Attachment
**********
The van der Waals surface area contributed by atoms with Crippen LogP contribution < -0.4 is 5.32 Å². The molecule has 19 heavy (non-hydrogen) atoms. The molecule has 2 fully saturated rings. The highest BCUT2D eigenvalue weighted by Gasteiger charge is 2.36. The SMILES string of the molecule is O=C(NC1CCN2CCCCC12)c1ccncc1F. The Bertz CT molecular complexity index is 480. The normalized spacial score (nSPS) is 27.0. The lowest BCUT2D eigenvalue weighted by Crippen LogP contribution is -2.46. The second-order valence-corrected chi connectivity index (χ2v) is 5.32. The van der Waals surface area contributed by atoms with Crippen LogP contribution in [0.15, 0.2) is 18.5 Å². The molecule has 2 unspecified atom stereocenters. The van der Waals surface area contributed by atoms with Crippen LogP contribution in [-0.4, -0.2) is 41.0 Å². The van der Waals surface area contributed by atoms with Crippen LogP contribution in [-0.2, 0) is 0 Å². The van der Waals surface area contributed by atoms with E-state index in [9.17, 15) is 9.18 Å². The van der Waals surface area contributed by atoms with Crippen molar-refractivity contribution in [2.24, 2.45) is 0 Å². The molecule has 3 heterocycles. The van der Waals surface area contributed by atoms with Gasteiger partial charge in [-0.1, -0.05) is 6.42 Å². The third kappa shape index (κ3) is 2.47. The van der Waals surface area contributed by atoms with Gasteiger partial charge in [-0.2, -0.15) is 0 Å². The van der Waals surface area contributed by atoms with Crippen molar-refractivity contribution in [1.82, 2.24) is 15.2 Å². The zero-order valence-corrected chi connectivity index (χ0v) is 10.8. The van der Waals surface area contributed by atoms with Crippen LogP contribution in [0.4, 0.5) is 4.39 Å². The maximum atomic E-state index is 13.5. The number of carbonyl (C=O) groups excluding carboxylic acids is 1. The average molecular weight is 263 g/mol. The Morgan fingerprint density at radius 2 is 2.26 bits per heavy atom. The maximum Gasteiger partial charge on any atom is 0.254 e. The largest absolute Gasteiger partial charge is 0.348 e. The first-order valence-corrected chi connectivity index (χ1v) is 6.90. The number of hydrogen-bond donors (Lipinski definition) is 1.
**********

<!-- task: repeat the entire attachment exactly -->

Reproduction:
The van der Waals surface area contributed by atoms with Crippen LogP contribution < -0.4 is 5.32 Å². The molecule has 19 heavy (non-hydrogen) atoms. The molecule has 2 fully saturated rings. The highest BCUT2D eigenvalue weighted by Gasteiger charge is 2.36. The SMILES string of the molecule is O=C(NC1CCN2CCCCC12)c1ccncc1F. The Bertz CT molecular complexity index is 480. The normalized spacial score (nSPS) is 27.0. The lowest BCUT2D eigenvalue weighted by Crippen LogP contribution is -2.46. The second-order valence-corrected chi connectivity index (χ2v) is 5.32. The van der Waals surface area contributed by atoms with Crippen LogP contribution in [0.15, 0.2) is 18.5 Å². The molecule has 2 unspecified atom stereocenters. The van der Waals surface area contributed by atoms with Crippen LogP contribution in [-0.4, -0.2) is 41.0 Å². The van der Waals surface area contributed by atoms with Crippen LogP contribution in [-0.2, 0) is 0 Å². The van der Waals surface area contributed by atoms with E-state index in [9.17, 15) is 9.18 Å². The van der Waals surface area contributed by atoms with Crippen molar-refractivity contribution in [2.24, 2.45) is 0 Å². The molecule has 3 heterocycles. The van der Waals surface area contributed by atoms with Gasteiger partial charge in [-0.1, -0.05) is 6.42 Å². The third kappa shape index (κ3) is 2.47. The van der Waals surface area contributed by atoms with Gasteiger partial charge in [-0.2, -0.15) is 0 Å². The van der Waals surface area contributed by atoms with Crippen molar-refractivity contribution in [1.82, 2.24) is 15.2 Å². The zero-order valence-corrected chi connectivity index (χ0v) is 10.8. The van der Waals surface area contributed by atoms with Crippen LogP contribution in [0.4, 0.5) is 4.39 Å². The maximum atomic E-state index is 13.5. The number of carbonyl (C=O) groups excluding carboxylic acids is 1. The average molecular weight is 263 g/mol. The Morgan fingerprint density at radius 2 is 2.26 bits per heavy atom. The maximum Gasteiger partial charge on any atom is 0.254 e. The largest absolute Gasteiger partial charge is 0.348 e. The first-order valence-corrected chi connectivity index (χ1v) is 6.90. The number of hydrogen-bond donors (Lipinski definition) is 1.